Western Capercaillie

Scientific Name: Tetrao urogallus Linnaeus 1758
Common names: Capercaillie English
  Grand tétras French
  Auerhuhn German
  Tjäder Swedish


The Western Capercaillie (henceforth referred to as capercaillie) has a wide distribution, ranging from western Europe to eastern Siberia. While the northern and eastern European boreal forests are almost continuously occupied by capercaillie, the western and central European populations are highly fragmented. The populations in central Europe are restricted to montane areas, whereas the northern populations also occur in lowland areas.

Population Size and Trends in Europe

The population declines in western and central Europe have resulted in local extinctions and isolation of remaining populations. Although their numbers are decreasing over the entire range, the species is considered Least Concern by the IUCN, due to its extremely large range and high population numbers. Only the Cantabrian subspecies (T. u. cantabricus) is considered Endangered due to its small, fragmented range and rapid decline in numbers. The capercaillie is considered threatened in many of the western and central European countries and is, therefore, present in many national Red Books.

Habitat and Ecology

Although capercaillies occur in many different forest types, they are considered a typical species of boreal climax forests. Their primary habitat is considered to be a mosaic dominated by old growth, natural forests, mixed with bogs and younger successional stages. Nevertheless, capercaillies can also occur in production forests if the vegetation structure is suitable. In uninfluenced old growth forest, a patchiness caused by natural disturbances, such as insect outbreaks, snow break and wind throw, creates this mosaic. In managed forests, the forest use can also favour structures necessary for capercaillies. Modern, so called “close to nature” forestry, with single log use, is considered negative for capercaillie habitat, because it favours forests with high canopy cover. Capercaillies generally prefer forests dominated by coniferous tree species, with moderate canopy cover and open structures. Therefore, traditional intensive use of forests, including small clear cuts and litter raking can provide high quality habitats for capercaillies. Throughout the year, capercaillies use a relatively large area (>150 ha) and, therefore, are dependent on large patches of suitable forest. Capercaillie forests have rich ground vegetation dominated by ericaceous shrubs such as bilberry (Vaccinium myrtillus). This rich ground vegetation hosts a wide range of invertebrates, which is perfect food for chicks. In summer, the adults feed on the leaves, buds, flowers and fruits of many different plants. In winter, they rely almost exclusively on conifer needles.  Whereas most capercaillie populations are occurring in coniferous forests, some use different habitats. The sub-species occurring in the Spanish Cantabrian mountains (T. u. cantabricus) lives in purely deciduous forests. In winter they feed on buds and leaves of evergreen deciduous trees such as holly (Ilex aquifolium).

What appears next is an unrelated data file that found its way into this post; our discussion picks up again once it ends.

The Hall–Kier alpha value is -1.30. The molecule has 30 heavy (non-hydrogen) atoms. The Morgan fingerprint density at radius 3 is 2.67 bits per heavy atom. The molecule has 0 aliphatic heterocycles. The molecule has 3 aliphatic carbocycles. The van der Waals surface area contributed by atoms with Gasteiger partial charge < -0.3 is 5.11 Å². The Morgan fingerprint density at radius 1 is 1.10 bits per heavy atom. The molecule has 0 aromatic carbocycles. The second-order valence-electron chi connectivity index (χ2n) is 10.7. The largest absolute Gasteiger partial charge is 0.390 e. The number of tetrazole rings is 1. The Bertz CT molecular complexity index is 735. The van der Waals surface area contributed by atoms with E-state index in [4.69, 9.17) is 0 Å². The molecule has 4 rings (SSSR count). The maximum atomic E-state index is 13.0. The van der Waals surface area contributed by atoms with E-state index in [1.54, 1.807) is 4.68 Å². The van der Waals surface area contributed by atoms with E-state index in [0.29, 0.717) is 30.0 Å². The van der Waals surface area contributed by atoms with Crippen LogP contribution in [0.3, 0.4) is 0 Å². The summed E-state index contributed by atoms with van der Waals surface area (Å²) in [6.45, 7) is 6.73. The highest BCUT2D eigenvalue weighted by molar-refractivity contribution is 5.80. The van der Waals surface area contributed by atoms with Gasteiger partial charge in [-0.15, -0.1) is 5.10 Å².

Hunting and Cultural Importance

Due to its large size and impressive mating display in spring, capercaillie hunting has a long history.  In central Europe, capercaillie hunting was mainly reserved for aristocrats interested in collecting trophies, while in their north-eastern range capercaillies are mainly hunted for food and sport. Since the 1970s, capercaillie hunting has been either restricted or banned all over western and central Europe. However, in most areas, hunting is not considered to be the main cause of decline, and can even provide incentive for active habitat preservation by hunters and forest managers.


Worldwide, there are still high numbers of capercaillie, but the general trend is decreasing populations over their entire range. The major cause for this decline is habitat degradation and habitat loss. Because capercaillies are habitat specialists, they are highly sensitive to changes in the forest structure. As such, the way in which forests are used and managed has a great impact on habitat quality. In many eastern European countries and Russia, the accessibility to remote old growth forests is increasing, often leading to intensive clear cutting and a decline in capercaillie numbers. Forestry in many central European countries aims to increase the volume of standing timber in the forest, leading to dense forests and low habitat quality for capercaillies. Furthermore, capercaillies are highly sensitive to human disturbance. As such, human activity in their habitat effectively reduces the habitat quality. Activities such as hiking and skiing can, therefore, pose a serious threat to local capercaillie populations. Other threats to capercaillies include air pollution, resulting in soil eutrophication and associated changes to the ground vegetation, increased predation, overhunting and collisions with fences and power lines. Small isolated populations are vulnerable to extinction due to chance events or loss of genetic variation. Although it has been suggested that climate change might negatively affect capercaillie populations, this has not yet been thoroughly studied. Studies on the development of wind turbines in capercaillie habitats show a reduced use of the wind turbine area by capercaillies post-construction, as well as collisions of capercaillies with wind turbines.